Carol Sadler
Special Education Consultant/Advocate
1105 Rock Pointe Look
Woodstock, GA 30188

I am a lay Parent Advocate assisting parents of children with disabilities in school IDEA, 504 and SST meetings. I am a former CHADD and LDA Coordinator, graduate of the 1st GA Advocacy Office PLSP legal training course and most importantly parent of two children with various disabilities.

Thursday, May 17, 2007

My Statement to House Education Committee on SB 10

----- Original Message -----
To: ; ; ; ; ; ; ; ; ; ; ; ; ; ; ; ; ; ; ; ; ; ; ; ; ; ; ; ;
Sent: Tuesday, March 27, 2007 1:39 PM
Subject: [GA-ADHDe-news] Re: [GA-ChildrensNetwork] My Statement to House Education Committee on SB 10

Date:  March 28, 2007


To:  House Education Committee

RE: SB 10


I am writing to encourage you to support SB 10.  Children with disabilities need SB 10, they need choice.  Because our public school system is failing these children, they need choice to be educated.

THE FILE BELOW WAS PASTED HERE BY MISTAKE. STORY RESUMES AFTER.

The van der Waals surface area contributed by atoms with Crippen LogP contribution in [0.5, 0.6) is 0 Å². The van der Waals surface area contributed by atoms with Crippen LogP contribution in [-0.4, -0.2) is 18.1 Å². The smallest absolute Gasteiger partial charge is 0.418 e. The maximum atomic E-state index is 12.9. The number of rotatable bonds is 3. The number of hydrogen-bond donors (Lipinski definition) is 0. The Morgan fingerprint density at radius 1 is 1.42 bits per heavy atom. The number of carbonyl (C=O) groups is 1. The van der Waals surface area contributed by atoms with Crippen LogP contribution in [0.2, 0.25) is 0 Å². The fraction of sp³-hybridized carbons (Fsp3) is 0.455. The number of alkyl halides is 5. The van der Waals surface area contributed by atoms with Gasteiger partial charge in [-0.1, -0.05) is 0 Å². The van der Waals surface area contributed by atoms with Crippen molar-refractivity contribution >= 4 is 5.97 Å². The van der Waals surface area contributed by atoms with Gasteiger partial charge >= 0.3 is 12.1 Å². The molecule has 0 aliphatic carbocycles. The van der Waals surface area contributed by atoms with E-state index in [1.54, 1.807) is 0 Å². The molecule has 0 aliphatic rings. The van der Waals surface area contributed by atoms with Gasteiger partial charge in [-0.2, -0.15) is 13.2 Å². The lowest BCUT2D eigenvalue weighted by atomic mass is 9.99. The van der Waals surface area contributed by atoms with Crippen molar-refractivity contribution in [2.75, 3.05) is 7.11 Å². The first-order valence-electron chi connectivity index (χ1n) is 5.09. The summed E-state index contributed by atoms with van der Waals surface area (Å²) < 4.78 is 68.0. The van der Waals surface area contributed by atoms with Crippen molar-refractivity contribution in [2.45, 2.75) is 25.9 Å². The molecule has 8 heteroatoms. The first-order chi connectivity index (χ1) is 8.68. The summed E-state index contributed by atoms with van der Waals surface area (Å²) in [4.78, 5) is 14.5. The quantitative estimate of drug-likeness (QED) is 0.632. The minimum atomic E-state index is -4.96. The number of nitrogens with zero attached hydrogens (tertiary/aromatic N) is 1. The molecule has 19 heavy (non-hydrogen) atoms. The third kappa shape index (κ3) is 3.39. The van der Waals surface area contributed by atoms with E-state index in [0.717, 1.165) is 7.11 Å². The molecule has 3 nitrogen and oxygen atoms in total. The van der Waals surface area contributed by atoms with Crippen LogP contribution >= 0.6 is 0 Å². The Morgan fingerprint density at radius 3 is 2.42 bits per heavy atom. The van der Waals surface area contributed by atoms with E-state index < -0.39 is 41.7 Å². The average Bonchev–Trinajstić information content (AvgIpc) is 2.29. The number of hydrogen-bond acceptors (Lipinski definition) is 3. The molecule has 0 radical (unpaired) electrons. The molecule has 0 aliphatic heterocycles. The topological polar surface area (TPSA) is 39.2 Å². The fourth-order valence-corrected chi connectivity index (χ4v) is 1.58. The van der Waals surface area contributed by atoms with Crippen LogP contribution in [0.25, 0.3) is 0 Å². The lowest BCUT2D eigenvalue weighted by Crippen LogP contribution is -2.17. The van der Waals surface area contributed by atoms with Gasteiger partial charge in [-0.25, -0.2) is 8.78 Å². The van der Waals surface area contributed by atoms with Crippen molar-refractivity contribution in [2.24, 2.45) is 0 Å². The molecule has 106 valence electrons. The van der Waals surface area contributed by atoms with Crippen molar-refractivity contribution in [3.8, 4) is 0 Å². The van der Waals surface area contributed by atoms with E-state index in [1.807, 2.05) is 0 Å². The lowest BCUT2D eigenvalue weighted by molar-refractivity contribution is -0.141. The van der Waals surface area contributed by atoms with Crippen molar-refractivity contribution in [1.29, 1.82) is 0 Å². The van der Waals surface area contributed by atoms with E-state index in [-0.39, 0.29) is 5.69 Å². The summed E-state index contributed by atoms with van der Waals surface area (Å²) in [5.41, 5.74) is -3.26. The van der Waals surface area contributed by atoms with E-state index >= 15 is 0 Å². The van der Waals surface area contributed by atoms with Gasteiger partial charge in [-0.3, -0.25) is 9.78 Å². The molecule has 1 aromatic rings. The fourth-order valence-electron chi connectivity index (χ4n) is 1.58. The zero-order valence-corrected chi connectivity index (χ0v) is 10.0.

In Kindergarten, I was in the classroom as a volunteer parent weekly letting all the students in the class read to me for extra support.  This is how I first realized my daughter had a problem learning to read.  She could not learn sight words on flash cards, no matter how much we practiced.  We practiced so much, she cried nightly, she hated to try to read.  I worked with my school district for four years to teach my daughter to read and write.   During the summer of her 3rd grade year, they even gave her 156 hours of 1:1 reading instruction with their reading specialist, and she still virtually made no progress.  Grandparents who worked on homework with her attended her IEP meetings and reported to the school that she could not read, and she cried when had to read and write.  We video taped her reading to show her impairment.  In 4th grade when her special education teacher told me she was then losing instruction in all content areas and could no longer keep up with grade level work due to her inability to read, I finally pulled her out of public school and placed her in a private school (Lindamood-Bell-LMB) to remediate her reading, spelling, writing and math.  In just THREE months, they taught my daughter to read and spell, something the public school was unable to do in four years, even with their intense intervention.  My daughter made 2-4 years progress across the board in reading, spelling, writing, and math.  After three months of reading remediation at LMB, we put her back in public school.  They tested her the first day on her return and found her to be exactly on grade level (actually a little above) for the first time in her life (I have their testing as proof).  Today in 7th grade, she is reading above grade level, and reading for pleasure, something she never did in her early years.  Reading before private school-LMB was torture.